In passing, this is the main reason why modern Muslim youth are increasingly confused and are more and more rebellious concerning the values and teachings of their Islam.
Always go for quality
Hence, use this latest fasting opportunity to build a meaningful and productive rapport with the Qur’an. Do not worry about extents and numbers, just worry about merit, value and application, even if your progress appears to be very slow. Use good translations, commentaries and whatever else is necessary to achieve your target.
Indeed, a little quality and value is much better than a lot of inadequacy and mediocrity. A little excellence goes a long way, whereas a lot of flaws and incompetence can only backfire, sooner or later.
For example, a single page of the Qur’an which is painstakingly read, understood, internalised and implemented as part of a sincere on-going procedure, is better than tens of pages which are recited mechanically and mindlessly, without thinking, nor caring, about their meaning and implications for life and conduct.
This assertion is premised on how much Islam favours knowledge grounded in faith (and faith grounded in knowledge) over not only ignorance, but also illiterate piety, and how much it gives preference to excellence and quality over mediocrity and poor standards.
The Prophet (pbuh) said, for instance: “The virtue of the scholar over the worshiper is like the superiority of the moon over the stars… The scholars are the inheritors of the Prophets” (Sunan Abi Dawud).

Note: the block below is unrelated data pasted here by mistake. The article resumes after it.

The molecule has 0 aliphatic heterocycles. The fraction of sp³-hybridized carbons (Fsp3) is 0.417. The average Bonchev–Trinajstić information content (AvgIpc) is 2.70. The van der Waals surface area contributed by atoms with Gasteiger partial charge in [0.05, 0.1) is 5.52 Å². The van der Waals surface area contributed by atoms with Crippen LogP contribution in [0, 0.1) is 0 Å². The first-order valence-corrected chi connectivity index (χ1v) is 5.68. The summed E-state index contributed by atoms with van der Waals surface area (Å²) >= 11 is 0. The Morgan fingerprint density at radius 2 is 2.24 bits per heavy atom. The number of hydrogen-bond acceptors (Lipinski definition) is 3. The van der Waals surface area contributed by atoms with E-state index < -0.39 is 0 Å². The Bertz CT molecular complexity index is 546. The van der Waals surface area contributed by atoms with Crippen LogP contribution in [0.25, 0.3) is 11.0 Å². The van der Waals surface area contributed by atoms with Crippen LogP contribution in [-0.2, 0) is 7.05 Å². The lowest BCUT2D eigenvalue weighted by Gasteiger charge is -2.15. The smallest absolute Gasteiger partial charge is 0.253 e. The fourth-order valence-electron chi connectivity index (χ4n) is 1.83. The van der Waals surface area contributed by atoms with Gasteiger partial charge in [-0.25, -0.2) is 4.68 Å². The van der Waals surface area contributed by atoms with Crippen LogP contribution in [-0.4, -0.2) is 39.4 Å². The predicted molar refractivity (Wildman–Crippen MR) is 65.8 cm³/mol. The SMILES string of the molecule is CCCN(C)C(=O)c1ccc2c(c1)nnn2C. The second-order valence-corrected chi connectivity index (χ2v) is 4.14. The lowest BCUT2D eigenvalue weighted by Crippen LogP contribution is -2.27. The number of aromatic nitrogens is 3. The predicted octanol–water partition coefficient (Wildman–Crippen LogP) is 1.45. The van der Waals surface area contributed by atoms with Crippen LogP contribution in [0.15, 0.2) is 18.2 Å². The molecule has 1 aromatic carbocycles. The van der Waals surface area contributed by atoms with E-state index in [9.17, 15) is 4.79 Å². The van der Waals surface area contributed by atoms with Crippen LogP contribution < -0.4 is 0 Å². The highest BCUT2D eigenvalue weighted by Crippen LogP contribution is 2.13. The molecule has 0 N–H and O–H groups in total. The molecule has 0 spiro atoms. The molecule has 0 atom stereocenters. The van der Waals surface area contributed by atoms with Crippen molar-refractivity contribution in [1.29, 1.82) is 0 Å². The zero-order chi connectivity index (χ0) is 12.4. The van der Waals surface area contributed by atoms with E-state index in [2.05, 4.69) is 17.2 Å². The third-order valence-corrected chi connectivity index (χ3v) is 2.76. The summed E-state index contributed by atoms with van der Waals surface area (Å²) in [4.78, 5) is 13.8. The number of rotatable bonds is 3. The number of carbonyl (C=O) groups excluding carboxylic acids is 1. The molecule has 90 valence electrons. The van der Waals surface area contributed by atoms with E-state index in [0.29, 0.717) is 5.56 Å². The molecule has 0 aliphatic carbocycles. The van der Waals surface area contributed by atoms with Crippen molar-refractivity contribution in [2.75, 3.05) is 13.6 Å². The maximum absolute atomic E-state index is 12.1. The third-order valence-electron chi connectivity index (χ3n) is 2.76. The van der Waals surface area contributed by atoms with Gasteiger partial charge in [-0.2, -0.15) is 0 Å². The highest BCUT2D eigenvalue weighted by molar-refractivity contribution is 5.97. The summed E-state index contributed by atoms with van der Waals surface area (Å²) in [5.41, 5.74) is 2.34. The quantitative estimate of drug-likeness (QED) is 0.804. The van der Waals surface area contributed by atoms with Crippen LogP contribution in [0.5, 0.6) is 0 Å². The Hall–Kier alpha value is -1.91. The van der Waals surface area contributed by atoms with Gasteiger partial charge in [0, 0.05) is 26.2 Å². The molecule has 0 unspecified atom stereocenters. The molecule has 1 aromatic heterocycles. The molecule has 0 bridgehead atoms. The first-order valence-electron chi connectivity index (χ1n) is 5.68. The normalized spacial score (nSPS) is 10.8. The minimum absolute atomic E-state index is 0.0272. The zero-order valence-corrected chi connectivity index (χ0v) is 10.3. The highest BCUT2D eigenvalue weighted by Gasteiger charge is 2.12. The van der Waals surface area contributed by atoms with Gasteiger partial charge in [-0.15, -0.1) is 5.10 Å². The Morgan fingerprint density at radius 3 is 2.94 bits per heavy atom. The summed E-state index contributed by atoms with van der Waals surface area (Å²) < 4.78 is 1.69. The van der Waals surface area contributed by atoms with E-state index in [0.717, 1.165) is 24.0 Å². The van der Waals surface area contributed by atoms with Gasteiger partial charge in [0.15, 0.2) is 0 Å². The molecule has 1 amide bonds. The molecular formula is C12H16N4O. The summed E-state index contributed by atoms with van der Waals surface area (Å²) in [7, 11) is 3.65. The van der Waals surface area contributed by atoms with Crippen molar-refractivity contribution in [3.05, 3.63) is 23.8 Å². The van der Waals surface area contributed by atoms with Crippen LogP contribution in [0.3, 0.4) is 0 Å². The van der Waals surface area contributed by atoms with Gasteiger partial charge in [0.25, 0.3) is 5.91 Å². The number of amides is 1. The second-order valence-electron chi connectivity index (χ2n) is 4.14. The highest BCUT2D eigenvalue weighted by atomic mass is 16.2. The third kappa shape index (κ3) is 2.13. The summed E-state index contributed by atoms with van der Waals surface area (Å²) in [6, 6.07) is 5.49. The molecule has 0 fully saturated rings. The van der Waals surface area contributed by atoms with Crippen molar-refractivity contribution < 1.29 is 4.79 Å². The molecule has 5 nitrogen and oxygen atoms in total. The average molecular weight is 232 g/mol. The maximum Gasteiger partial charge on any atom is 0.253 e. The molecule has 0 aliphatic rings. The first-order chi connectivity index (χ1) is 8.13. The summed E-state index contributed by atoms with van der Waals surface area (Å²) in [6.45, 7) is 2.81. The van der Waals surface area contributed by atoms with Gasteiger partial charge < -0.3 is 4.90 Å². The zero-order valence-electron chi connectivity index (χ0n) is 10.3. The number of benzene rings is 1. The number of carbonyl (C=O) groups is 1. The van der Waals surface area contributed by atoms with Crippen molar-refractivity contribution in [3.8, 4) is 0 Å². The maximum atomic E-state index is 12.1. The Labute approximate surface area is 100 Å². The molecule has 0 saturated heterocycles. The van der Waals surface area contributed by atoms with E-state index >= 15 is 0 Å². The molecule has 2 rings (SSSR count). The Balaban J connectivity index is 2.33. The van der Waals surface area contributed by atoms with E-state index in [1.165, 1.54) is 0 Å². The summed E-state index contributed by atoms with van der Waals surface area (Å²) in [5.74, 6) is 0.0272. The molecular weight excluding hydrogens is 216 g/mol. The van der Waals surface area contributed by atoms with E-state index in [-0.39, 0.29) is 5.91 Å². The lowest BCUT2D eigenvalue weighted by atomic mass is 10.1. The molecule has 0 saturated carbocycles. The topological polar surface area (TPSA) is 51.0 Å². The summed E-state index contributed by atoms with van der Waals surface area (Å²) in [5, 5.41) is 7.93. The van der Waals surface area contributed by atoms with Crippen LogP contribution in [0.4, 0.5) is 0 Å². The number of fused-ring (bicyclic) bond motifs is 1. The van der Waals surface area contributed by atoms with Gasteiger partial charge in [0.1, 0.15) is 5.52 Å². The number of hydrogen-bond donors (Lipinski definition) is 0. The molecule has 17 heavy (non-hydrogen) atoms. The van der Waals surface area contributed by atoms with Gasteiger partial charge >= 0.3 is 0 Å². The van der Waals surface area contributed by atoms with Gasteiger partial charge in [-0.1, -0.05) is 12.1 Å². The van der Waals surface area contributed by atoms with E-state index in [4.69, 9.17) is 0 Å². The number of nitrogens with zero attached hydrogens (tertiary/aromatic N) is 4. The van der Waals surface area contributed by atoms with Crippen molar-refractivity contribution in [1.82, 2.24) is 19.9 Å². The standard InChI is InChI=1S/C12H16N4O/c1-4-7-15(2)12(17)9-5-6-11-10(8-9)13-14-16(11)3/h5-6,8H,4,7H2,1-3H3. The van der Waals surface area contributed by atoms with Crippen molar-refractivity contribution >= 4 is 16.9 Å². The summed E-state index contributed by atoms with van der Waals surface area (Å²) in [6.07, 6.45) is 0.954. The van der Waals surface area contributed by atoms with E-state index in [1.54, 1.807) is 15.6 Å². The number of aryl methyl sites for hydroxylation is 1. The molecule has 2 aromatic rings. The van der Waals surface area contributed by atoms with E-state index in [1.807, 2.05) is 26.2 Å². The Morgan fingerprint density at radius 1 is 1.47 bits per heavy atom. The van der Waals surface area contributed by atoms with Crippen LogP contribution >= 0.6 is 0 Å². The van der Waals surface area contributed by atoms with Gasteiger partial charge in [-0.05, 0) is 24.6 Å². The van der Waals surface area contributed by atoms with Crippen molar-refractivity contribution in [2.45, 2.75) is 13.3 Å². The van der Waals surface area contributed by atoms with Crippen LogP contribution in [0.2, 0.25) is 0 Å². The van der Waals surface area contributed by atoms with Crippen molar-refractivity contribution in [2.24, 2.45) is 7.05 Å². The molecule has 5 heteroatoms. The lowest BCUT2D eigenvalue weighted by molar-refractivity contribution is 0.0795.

You have to remember that whatever the Qur’an and Sunnah say about reading and reciting the Qur’an, this holistic outlook is thus implied. Islam never championed spiritual illiteracy, short-sightedness, low standards and incompetence in any field of human endeavours. Islam with everything it stands for is their antithesis.
Hence, be like the companions of the Prophet (pbuh), the best generation of Muslims, who are said to have been thought the Qur’an in stages. The Prophet (pbuh) would teach them merely ten Qur’anic verses (a small portion of the Qur’an) at a time. They would not move on to the next ten verses (a new portion of the Qur’an) unless they learned the first set of verses and were able to implement them in terms of halal and haram, and in terms of religious injunctions and prohibitions (were able to grasp and implement their actual meanings and lessons).
It was owing to this that the Prophet’s mission was so successful. It was owing to this, furthermore, that his companions were regarded as a living form of the Qur’an as a miracle. It is rightly asserted that if the Prophet (pbuh) had not had any miracles other than his companions, “they would have been enough for his prophet-hood.”
On a diametrically opposite side stand Khawarij, the earliest Muslim sect with beautiful preaching, but erroneous principles and evil deeds. The Prophet (pbuh) foretold their emergence, describing them as a people who will “recite the Qur’an, but it will not pass beyond their throats”, and “they call to the Book of Allah, but they have nothing to do with it” (Sunan Abi Dawud).
It is thus clear what path you should follow and who should be taken as a role model. Follow specifically those who were “living and walking qur’ans”, so to speak. Try to be one yourself.
Besides, needless to say that Islam is a religion of excellence and distinction only, both in faith and deeds. The Qur’an clearly highlights that the sole objective of creation is “to test you (as to) which of you is best in deed (conduct)” (al-Mulk, 2). Here the key word is “best”, not “most”.